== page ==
I love the Legacy of Kain series. I spent many a weekend playing these games – actually, exactly four weekends, since I never played the original Blood Omen and all the others could be cleared in a mere two days. Still, playing as a twisted, vampiric monster struggling with a world where there’s no hope, even in death, made me not regret that time. Quite a few people desperately want another game, even though Defiance ended the series and the original team went their separate ways.
This was not quite what I was expecting. A player-versus-player deathmatch series, set in the 1000 years between Raziel being cast into a whirlpool of death, and his return in Soul Reaver, seems like a rather strange addition to the line, though it’s not made by Crystal Dynamics. This Square Enix-published, Psyonix-developed free-to-play endeavour won’t be the game LoK fans have dreamed of, but it might be an interesting PvPer.
Let’s get the obvious out of the way – it’s not going to be the next Legacy of Kain chapter. It borrows the universe, drawing on an established part of the continuity that we only see the far end of when everything has degenerated into savagery and despair. It’s a smart idea to get attention, and if they play on the direction they seem to be going now, it might gather a strong following. It’s not so different gameplay-wise from the original games, relying on action and platforming, albeit to kill other players doing the same thing, and I can see plenty that would benefit a Kain fan.
The game is still in closed beta, so only the basics are present; two teams of four, in two matches where they alternate between the human rebels and Kain’s vampire army. Your arenas consist of destroyed villages and towns, including a harbour, all of which seem plenty detailed. Buildings provide cover, and the vampire team can climb and leap from them while the humans use them to defend against aerial attack, or set choke-points.
Only four classes are available right now, and they’re pretty much what one can expect. The most interesting to me are the Sentinels, mutated offspring of the lost vampire Raziel (main character of Soul Reaver). Their ability to fly is possibly the most unique mechanic in the game, allowing you to soar across the battlefield, scoop up enemies and drop them elsewhere, dive-bomb them, or throw explosives at them. This is my favourite class, which I admittedly decided on before the game, but it’s the most distinct to play.
The core premise of the game seems solid so far. Vampires and Humans play quite differently, with humans favouring defensive, group tactics, while vampires are more aggressive and tend to favour surround tactics. Even their method of healing is different, with vampires relying on enemy corpses to heal and humans clustering around fixed health stations. The vampire’s goal is to divide and stymie the human defensive, while humans coordinate their moves to try and trap vampires out in the open, where they can be shot down by crossbows and pistols. Different characters synergize with other skills and this coordination is key to defeating your foes. So far, the concept seems to work pretty well, with fights being mobile due to humanity’s reliance of herb racks. I found myself having fun swooping in, or firing grenades.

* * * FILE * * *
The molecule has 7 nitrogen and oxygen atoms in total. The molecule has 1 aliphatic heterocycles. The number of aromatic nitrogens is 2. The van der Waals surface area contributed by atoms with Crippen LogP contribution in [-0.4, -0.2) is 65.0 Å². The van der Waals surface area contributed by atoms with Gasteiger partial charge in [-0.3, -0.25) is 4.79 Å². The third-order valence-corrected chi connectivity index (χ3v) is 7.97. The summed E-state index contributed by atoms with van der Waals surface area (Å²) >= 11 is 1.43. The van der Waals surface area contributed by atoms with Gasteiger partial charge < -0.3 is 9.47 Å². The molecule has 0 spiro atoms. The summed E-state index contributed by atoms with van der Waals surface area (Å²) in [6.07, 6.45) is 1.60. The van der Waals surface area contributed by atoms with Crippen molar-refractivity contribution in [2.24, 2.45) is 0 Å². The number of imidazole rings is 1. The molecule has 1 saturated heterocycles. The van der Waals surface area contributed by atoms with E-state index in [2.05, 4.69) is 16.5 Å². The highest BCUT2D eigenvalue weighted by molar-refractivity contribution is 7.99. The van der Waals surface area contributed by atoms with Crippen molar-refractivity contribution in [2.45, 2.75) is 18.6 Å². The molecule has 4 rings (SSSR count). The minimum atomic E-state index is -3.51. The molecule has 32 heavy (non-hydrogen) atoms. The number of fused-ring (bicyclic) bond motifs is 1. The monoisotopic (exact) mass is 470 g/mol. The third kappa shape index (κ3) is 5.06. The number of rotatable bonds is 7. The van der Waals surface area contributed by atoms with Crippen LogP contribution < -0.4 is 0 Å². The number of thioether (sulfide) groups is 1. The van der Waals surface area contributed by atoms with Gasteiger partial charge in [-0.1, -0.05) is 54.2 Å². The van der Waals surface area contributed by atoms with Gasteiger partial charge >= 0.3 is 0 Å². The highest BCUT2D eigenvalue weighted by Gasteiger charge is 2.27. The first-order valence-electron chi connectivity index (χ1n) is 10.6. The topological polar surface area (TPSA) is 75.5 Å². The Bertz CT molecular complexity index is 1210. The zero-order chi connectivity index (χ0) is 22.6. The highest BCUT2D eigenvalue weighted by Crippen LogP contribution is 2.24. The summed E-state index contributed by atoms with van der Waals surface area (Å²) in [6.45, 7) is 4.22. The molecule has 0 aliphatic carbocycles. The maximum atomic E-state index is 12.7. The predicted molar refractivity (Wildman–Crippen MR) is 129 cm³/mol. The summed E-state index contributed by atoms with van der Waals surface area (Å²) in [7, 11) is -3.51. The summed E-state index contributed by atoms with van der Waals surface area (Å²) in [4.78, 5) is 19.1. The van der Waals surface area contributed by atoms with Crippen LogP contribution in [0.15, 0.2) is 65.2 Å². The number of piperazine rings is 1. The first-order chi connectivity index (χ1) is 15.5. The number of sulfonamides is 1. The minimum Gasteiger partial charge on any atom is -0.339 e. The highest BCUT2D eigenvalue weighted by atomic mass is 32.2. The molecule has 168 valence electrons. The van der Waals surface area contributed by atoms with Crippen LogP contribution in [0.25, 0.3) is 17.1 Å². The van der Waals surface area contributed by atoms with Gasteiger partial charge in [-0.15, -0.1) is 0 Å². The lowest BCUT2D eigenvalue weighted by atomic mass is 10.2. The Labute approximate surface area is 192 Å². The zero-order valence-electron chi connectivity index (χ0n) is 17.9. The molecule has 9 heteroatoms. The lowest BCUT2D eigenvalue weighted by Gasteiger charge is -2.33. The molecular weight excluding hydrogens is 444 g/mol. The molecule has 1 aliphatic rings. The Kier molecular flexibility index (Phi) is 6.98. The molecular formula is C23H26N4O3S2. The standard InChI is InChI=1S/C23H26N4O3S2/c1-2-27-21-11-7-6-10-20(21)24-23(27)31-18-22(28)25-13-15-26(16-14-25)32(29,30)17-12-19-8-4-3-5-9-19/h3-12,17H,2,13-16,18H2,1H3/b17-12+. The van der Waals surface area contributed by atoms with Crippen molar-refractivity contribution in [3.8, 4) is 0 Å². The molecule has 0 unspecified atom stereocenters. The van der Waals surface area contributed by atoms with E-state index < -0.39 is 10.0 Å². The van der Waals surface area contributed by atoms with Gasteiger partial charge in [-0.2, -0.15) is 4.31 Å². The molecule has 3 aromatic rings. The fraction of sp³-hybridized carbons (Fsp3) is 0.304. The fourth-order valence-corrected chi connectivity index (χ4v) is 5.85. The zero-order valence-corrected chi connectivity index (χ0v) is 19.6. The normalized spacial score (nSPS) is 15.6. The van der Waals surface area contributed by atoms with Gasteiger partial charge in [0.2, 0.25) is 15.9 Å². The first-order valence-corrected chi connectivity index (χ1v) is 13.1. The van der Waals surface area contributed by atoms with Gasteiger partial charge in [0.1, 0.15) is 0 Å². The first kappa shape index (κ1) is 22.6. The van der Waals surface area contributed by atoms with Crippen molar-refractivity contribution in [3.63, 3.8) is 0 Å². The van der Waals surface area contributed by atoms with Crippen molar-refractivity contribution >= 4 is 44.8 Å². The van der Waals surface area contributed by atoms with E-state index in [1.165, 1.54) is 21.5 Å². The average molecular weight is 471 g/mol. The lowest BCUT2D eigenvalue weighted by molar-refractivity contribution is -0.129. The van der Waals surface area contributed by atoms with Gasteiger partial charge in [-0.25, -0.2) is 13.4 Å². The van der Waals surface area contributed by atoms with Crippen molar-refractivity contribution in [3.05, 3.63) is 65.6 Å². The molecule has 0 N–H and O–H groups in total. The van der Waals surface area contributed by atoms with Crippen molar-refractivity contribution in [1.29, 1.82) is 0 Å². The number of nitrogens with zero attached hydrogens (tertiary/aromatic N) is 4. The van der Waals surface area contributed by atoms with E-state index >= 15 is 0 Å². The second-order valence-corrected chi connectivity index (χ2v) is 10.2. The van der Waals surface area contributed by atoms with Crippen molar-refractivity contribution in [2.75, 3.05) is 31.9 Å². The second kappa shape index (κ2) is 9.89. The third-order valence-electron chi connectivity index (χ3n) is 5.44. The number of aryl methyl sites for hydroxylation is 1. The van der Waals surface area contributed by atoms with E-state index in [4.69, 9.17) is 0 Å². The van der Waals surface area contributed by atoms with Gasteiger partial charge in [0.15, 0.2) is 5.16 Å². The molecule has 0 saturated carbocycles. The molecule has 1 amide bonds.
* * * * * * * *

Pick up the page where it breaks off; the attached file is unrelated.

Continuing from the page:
[youtube url=”https://www.youtube.com/mvl2tsyNdls” width=”400″ height=”200″ responsive=”no”]
There are only four classes per faction in the game so far, with a starting loadout of three skills and a passive stat-booster per. New skills are available in an online store, for in-game currency or the real-money medium free-to-play games thrive on. So far, everything that’s not just cosmetic seems to be available for earn-able in-game gold, but the costs are based around the ability to ‘lease’ a skill for three or seven days in order to try it out, for significantly less cost. I found that some of the starting skills were only marginally useful (the Alchemists blinding flash doesn’t ever seem to last long enough to disorient enemies or lead to death), and being able to try out new skills on a trial basis is nice.
Is it going to be a good game? The potential is there; the match structure encourages trying multiple different play-styles and pursuing different skills/gear, the alternating matches means you always get a chance to play your favourite style, and the gameplay and level design seems to have a lot of potential. Is it going to be a good Legacy of Kain game? Well, it’s not the same as Blood Omen or Soul Reaver – they were never multiplayer deathmatches, and were more driven by story. Nosgoth’s background doesn’t really matter to is gameplay, but what we get has the potential to be fun and engrossing.